January 10: Today we got our first taste of Warsaw, and Poland in general. Might I add, Poland is cold and the language is super hard to learn. All I know so far is Djekuje (pronounced like zjen-coo-ja), which means Thank You. I may be perceived as a stupid American, but at least they cannot say I’m not polite!

We started the day off early with a walking/bus tour of the former Warsaw Ghetto. To give you a brief history, Poland had the largest concentration of Jews in Europe during the WWII period. This is why many of the concentration camps were located in this area, because it allowed for easier transportation and extermination of the Jewish (and non-Aryan) communities. It was ideal to set-up camps and ghettos in Poland because Germany would not be directly connected to the horrific acts. Finally, it is also important to note that Poland had a fantastic railway system set up previous to the war. Over 20% of the country is wooded, and one of the largest industries was lumber. The systems were already set up and provided the means to ship victims to their fates.

The Warsaw Ghetto has an interesting history and I encourage each of you to read more about it. If I remember correctly, over 300,000 Jews were confined in the ghetto walls for several years. Living conditions for them, as with many other ghettos, progressively worsened to the point that people began to die from starvation and disease. Inside the ghetto walls became a death-trap and those who were lucky to survive were simply sent to death camps, Treblinka to be exact. There was an uprising towards the end of the ghetto’s existence, though many of the ringleaders were too weak to make a major difference. No matter, the action was still incredible and brought hope and a needed sense of resistance to the survivors.

During our tour, we also learned about one leader who made a personal impression on me. His name was Janusz Korcak and he ran an orphanage in Warsaw. He was a renaissance thinker for his time, encouraging his kids to think more democratically and to challenge the present. When the Final Solution was enacted and his Jewish orphans were forced to go to Treblinka, he volunteered to go with them so they would not be alone. I think this is not only an act of true character, but reinforces the best qualities of leadership. He put others’ needs in front of his own and demonstrated an act of humanity during a time of evil. There is a stone in Treblinka with his name inscribed on it, the only stone not possessed by a name of a city.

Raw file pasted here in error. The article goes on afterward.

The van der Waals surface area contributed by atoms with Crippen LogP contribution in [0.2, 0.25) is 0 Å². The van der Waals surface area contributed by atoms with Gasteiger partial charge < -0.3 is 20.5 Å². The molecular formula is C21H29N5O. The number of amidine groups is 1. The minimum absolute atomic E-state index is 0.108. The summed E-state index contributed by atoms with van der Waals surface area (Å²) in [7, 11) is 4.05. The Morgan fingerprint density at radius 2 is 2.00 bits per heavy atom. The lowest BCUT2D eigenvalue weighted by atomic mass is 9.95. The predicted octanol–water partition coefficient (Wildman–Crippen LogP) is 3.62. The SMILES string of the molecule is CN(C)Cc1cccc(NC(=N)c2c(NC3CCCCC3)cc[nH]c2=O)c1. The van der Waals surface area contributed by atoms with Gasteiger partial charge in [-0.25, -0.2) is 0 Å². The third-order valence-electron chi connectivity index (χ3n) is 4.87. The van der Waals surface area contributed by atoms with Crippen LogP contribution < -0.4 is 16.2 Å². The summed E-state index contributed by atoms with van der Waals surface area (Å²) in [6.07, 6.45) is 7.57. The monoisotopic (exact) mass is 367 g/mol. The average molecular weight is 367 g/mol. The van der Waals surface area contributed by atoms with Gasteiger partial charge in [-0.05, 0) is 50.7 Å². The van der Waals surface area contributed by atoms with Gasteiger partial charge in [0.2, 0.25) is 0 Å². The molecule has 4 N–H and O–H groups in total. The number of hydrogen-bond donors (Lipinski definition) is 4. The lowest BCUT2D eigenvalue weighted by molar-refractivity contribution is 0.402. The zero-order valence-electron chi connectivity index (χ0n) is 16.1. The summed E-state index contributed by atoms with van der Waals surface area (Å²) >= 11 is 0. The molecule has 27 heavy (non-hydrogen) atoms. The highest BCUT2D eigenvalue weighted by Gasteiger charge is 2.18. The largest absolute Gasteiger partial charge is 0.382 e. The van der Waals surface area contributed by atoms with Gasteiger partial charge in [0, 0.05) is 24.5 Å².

We studied the Judaism in Warsaw for the rest of the day. This included visits to the only pre-war synagogue left in Warsaw and the Jewish Cemetery. The cemetery contains over 250,000 graves, making it one of the largest, if not THE largest, Jewish cemeteries in the world.

Although Warsaw had a large number of Jews before the events of the Holocaust, Polish Jews are still struggling to find their place in the country. Today there are only about 2,000 registered Jews in Warsaw, and many people are starting to make efforts to learn more about their roots. We visited with the head Rabbi at the synagogue and he told us that most Jewish people that survived the war abandoned their Jewish roots, because they were so scared to identify themselves in that tradition. These histories are starting to unearth, slowly growing the Polish Jewish population.

The One with the High-Fives

January 9: Today was really no different than that of our drive to Berlin. We all piled in the bus for our 7-8 hour drive to Warsaw. I think as a class, we were more worried about going to Poland than when we came to Germany. The language is very difficult and our perceptions of the country were desolate at best. For example, I remember in my AP Euro teacher telling my class that all he wanted to high-five a Polish person because their country has been through hell and back, and is still alive! If that’s not a depressing preconception, I don’t know what is.

Driving through the countryside was about the same as driving through Germany, expect it was actually snowy. We have been very spoiled with mild weather conditions, so I am excited to see what lies in our bundled-up futures.

We arrived in the early afternoon to a really nice hotel. How nice? The shower is uh-mazing and the view is spectacular. As ignorant as it may sound, I’m happy that my initial assumptions of the city have been challenged. Good job, Poland!

We topped-off the evening with some perogis, slap-happy journaling time, and some much needed sleep. It starts to get dark here around 3:30pm, so finally finding the covers was like finding a spring in the desert.